2. Woodruff Health Sciences Center. “Hearing metaphors activates sensory brain regions.” Emory News Center. Emory University. 7 February 2012. Web. 9 September 2013.

3. Beagle, Peter S. The Last Unicorn. Fourth Printing. New York: Ballantine Books. 1972. Print. 1.

4. Beagle, Peter S. The Last Unicorn. Fourth Printing. New York: Ballantine Books. 1972. Print. 6.

5. Beagle, Peter S. The Last Unicorn. Fourth Printing. New York: Ballantine Books. 1972. Print. 6.

Butterfly Sept 13

“Say my name, then,” the unicorn begged him. “If you know my name, tell it to me.”
“Rumpelstiltskin,” the butterfly answered happily. (pg 10)

Butterfly Sept 30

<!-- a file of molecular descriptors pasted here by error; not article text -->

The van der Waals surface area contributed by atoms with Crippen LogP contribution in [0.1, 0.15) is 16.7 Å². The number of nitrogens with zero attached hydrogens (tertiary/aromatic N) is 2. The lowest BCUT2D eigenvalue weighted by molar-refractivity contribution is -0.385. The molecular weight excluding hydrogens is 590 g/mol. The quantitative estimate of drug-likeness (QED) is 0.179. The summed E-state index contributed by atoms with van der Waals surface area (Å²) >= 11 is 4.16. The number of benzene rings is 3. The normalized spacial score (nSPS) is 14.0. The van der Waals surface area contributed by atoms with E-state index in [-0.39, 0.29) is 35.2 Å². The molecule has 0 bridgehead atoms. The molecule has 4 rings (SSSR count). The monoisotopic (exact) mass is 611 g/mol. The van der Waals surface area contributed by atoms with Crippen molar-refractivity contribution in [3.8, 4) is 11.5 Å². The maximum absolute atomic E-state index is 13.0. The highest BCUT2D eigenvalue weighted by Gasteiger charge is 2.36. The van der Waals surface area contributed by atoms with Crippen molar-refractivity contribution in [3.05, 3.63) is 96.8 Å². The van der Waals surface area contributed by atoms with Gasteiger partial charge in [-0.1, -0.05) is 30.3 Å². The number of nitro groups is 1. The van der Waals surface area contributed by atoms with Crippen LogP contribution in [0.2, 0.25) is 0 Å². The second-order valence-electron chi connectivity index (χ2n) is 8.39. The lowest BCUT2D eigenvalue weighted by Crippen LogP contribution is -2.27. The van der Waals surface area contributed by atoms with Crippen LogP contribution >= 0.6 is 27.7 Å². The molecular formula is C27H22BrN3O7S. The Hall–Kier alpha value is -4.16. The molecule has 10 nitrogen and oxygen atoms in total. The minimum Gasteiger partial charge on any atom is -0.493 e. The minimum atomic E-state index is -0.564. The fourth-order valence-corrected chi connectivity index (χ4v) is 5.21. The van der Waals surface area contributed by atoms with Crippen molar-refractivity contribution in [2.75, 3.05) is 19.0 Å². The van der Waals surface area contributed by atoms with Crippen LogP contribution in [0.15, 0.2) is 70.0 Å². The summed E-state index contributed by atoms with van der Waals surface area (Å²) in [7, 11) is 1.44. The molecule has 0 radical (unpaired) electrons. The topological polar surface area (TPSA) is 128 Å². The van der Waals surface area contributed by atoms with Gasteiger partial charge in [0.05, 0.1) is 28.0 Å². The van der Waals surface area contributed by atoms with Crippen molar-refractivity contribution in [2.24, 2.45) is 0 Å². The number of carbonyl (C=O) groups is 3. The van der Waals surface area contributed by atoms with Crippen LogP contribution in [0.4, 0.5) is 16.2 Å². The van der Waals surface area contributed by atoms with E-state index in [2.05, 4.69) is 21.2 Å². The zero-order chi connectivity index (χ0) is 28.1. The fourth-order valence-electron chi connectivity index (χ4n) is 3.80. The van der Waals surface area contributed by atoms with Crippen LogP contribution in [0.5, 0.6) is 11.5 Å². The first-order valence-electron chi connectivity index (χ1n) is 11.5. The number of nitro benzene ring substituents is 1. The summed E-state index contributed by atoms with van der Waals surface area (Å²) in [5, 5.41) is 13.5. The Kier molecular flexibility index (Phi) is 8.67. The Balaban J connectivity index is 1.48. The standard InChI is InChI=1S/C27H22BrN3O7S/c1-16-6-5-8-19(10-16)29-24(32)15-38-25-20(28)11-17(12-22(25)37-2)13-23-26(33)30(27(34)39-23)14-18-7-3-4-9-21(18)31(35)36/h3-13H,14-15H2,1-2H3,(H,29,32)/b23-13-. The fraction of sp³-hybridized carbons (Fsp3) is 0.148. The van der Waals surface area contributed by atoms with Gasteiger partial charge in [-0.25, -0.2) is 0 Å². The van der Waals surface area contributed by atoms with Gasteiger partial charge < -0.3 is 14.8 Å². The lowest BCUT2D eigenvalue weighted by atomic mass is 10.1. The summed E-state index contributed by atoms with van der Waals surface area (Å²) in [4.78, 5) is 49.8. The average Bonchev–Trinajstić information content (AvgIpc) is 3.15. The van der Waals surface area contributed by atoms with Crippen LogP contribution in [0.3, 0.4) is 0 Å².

You know better than to expect a butterfly to know your name. All they know are songs and poetry, and anything else they hear. They mean well, but they can’t keep things straight. And why should they? They die so soon. (pg 11)

Verb Choice in Fiction

I recently ran across an article titled “Falsifying memories” at The Guardian’s Neurophilosophy blog. I read the article in my usual half-distracted manner until a sentence caught my full attention and prompted me to start over. The second time through, I read much more carefully. Here’s the sentence:

[Elizabeth] Loftus started her career investigating semantic memory – how word meanings are stored in the brain – and somewhat ironically, it is the meaning of words that seems to lie at the heart of the matter. (1)

For me, this sentence hinted at fascinating possibilities. The article doesn’t expand on the semantic memory work, so I started clicking links to find out more. One of the links led me to a longer profile by the same author, published in Nature. There I found this marvelous set of paragraphs: